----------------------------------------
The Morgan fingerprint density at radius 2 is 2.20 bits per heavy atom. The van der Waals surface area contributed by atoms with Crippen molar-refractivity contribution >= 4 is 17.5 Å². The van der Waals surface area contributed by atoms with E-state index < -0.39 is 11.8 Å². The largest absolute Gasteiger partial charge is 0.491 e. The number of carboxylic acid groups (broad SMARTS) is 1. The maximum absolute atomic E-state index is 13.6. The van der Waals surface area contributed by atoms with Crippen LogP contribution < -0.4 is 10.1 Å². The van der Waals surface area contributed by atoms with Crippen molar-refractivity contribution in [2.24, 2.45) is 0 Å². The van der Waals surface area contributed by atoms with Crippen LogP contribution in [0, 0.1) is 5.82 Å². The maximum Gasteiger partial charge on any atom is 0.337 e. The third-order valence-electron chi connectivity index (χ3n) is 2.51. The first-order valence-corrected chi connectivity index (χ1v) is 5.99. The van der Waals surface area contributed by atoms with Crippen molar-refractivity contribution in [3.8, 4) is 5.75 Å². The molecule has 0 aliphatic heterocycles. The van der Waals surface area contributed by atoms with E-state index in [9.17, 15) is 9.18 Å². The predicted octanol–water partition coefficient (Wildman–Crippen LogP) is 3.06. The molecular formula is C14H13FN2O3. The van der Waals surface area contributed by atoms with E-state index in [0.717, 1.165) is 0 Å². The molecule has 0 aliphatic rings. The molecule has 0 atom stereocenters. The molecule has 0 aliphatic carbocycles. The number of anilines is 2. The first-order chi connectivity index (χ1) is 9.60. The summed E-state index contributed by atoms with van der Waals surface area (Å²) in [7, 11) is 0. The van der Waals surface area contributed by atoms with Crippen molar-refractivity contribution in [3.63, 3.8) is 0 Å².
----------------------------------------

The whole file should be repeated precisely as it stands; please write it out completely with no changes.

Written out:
The Morgan fingerprint density at radius 2 is 2.20 bits per heavy atom. The van der Waals surface area contributed by atoms with Crippen molar-refractivity contribution >= 4 is 17.5 Å². The van der Waals surface area contributed by atoms with E-state index < -0.39 is 11.8 Å². The largest absolute Gasteiger partial charge is 0.491 e. The number of carboxylic acid groups (broad SMARTS) is 1. The maximum absolute atomic E-state index is 13.6. The van der Waals surface area contributed by atoms with Crippen LogP contribution < -0.4 is 10.1 Å². The van der Waals surface area contributed by atoms with Crippen molar-refractivity contribution in [2.24, 2.45) is 0 Å². The van der Waals surface area contributed by atoms with Crippen LogP contribution in [0, 0.1) is 5.82 Å². The maximum Gasteiger partial charge on any atom is 0.337 e. The third-order valence-electron chi connectivity index (χ3n) is 2.51. The first-order valence-corrected chi connectivity index (χ1v) is 5.99. The van der Waals surface area contributed by atoms with Crippen molar-refractivity contribution in [3.8, 4) is 5.75 Å². The molecule has 0 aliphatic heterocycles. The van der Waals surface area contributed by atoms with E-state index in [9.17, 15) is 9.18 Å². The predicted octanol–water partition coefficient (Wildman–Crippen LogP) is 3.06. The molecular formula is C14H13FN2O3. The van der Waals surface area contributed by atoms with E-state index in [0.717, 1.165) is 0 Å². The molecule has 0 aliphatic rings. The molecule has 0 atom stereocenters. The molecule has 0 aliphatic carbocycles. The number of anilines is 2. The first-order chi connectivity index (χ1) is 9.60. The summed E-state index contributed by atoms with van der Waals surface area (Å²) in [7, 11) is 0. The van der Waals surface area contributed by atoms with Crippen molar-refractivity contribution in [3.63, 3.8) is 0 Å².